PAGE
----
Displays go on at the dragon arenas for several weeks, until the dragoness has been fertilized. Then she retires to her weyr to await the laying of her eggs. In the large flightless dragons of Europe and America, the female lays a small clutch of three or four eggs, which are about the size of grapefruits, pure white, and shiny as pearls. As the young dragon embryo grows within, the egg gradually turns to a beautiful golden hue, looking like true gold. By the time the female dragon is ready or her first mating flight, she is generally a beautiful adult beast who has acquired the wisdom of the most learned wise woman, and received intensive instruction in all the fields of dragon know ledge. She sets out on this flight alone, but is joined by the males who wish to mate with her. She ends up at the center of a swarm of several hundred fully developed male dragons. The flight of dragons - which can easily be spotted due to its sheer size - travels towards the destination chosen by the Dragon Father for the union. Winged dragons fly high and mate in midair, usually during a heat wave. Some people believe that the fire-breathing monsters cause the heat wave when they get together above the clouds for their mating season. 

  Earth Dragons mate only during the rainy seasons, when the African and Asian deserts are carpeted with flowers. On these occasions, the males congregate around a female who sets off  on her nuptial flight.  Although the females are always bigger than the males, they are extremely agile in the air.  When a female soars up into the air the  males pursue her in a ballet of graceful, aerial acrobatics.  The most agile dragon eventually catches up with her. He waits for the moment when the female unfolds her wings to their maximum span and then their union takes place at a great height.  He slides under the belly of his beloved and enfolds her in an embrace of wings and talons. Thus entwined, the pair reaches their climax while plunging  rapidly down to earth. Only when they are a few meters from the ground do they part and spread their wings to land.   After the nuptial flight, the couple withdraw to the heart of the desert, and there the female makes a nest in the warm, damp sand where she lays a single egg, about the size of an ostrich egg, and curiously mottled green and gray. The female abandons the egg, leaving the father to look after it.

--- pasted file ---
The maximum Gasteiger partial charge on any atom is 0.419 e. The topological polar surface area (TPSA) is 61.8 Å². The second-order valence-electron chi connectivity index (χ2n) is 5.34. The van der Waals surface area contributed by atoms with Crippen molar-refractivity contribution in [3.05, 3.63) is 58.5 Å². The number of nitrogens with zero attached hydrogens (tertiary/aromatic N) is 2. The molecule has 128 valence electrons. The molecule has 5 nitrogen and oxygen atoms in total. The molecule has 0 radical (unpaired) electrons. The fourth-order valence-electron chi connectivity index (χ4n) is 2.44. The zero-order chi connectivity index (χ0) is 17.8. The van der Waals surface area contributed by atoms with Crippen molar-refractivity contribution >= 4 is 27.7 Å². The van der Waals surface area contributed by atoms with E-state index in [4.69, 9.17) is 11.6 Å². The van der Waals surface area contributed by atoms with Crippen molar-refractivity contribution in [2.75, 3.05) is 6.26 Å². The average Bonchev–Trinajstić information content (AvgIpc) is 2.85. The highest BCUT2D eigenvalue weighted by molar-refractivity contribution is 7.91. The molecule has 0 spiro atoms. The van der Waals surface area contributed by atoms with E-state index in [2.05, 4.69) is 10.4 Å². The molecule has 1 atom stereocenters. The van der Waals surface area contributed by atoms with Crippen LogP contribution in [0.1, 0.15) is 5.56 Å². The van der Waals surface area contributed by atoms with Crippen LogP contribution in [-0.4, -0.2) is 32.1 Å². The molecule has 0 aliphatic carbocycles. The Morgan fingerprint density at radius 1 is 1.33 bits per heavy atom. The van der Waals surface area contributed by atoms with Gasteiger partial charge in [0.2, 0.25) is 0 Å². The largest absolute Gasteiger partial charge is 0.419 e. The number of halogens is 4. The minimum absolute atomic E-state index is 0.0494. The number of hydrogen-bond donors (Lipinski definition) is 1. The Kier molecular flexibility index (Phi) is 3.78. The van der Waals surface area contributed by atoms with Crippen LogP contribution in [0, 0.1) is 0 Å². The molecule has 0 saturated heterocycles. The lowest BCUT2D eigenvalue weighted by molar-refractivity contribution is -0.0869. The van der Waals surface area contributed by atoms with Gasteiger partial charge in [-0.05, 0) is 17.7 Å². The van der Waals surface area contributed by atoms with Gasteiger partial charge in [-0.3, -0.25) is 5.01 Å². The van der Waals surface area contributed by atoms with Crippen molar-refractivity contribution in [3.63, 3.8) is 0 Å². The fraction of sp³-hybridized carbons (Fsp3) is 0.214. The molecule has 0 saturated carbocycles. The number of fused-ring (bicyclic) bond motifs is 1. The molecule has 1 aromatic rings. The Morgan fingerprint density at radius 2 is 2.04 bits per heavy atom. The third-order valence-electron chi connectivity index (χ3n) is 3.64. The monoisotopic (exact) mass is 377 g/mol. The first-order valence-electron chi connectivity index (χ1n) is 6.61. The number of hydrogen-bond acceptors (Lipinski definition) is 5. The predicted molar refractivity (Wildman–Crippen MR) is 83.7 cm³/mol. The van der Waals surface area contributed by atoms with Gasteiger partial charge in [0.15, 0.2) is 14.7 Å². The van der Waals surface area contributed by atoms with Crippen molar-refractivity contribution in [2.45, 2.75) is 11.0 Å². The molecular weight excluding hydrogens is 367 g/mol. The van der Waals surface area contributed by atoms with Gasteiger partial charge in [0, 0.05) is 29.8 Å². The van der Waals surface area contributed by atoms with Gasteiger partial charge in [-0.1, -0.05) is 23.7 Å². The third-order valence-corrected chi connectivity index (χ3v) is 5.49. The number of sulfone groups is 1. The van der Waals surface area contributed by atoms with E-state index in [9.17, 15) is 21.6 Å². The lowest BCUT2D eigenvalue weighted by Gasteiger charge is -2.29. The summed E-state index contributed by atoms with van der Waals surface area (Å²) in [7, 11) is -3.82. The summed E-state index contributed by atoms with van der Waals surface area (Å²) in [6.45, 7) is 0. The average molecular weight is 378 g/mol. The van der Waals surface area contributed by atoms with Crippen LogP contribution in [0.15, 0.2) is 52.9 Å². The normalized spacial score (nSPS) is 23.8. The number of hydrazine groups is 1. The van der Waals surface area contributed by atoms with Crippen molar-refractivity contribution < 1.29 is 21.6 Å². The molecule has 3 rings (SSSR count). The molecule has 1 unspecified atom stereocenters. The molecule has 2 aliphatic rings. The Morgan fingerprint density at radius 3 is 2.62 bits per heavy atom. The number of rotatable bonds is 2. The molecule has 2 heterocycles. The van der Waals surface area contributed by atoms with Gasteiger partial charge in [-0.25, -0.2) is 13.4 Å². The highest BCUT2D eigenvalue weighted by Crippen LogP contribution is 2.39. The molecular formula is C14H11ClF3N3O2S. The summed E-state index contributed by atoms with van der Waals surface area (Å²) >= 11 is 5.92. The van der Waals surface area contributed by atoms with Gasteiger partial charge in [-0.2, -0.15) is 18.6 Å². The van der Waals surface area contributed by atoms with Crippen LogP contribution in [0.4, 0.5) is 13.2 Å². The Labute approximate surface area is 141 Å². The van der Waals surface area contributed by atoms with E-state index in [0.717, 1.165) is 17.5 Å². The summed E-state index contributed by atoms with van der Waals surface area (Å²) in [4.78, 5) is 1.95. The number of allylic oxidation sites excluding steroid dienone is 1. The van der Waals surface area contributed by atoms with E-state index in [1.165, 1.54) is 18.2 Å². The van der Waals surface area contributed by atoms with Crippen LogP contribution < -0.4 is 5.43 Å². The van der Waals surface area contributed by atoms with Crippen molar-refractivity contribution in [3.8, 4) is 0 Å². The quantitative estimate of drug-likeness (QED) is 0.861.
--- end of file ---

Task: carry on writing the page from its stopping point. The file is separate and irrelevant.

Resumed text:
He keeps the egg warm to stimulate the hardening of the shell. Meanwhile, the female returns to the place where the other males are waiting for her and the mating ritual  begins all over again.  The nuptial flight is repeated as many times as is  necessary until all the males have an egg. However, from all these unions only one  female will be born, for only the dragon's  first egg contains a female embryo.

As the days go by, the humidity of the sand changes, and the last eggs have little chance of hardening sufficiently to hatch. Thus the law of natural selection prevails and the only dragons who reproduce are  the ones who manage to mate with the female during the early flights.   When the egg has hardened sufficiently  and is ready to hatch, the doting father takes it to a suitable place for the young dragon, usually in the temperate Mediterranean forests, where it will be easy to find food. In general, he places the egg in a hole or in a small cave out of reach of predators, and blocks the entrance leaving only a small opening.   The dragon abandons his young the minute he has found a safe place, and he never hunts in the nearby area, so as not to give away the hiding place. However he continues to keep watch over the area, flying backwards and forwards at great height to avoid being seen.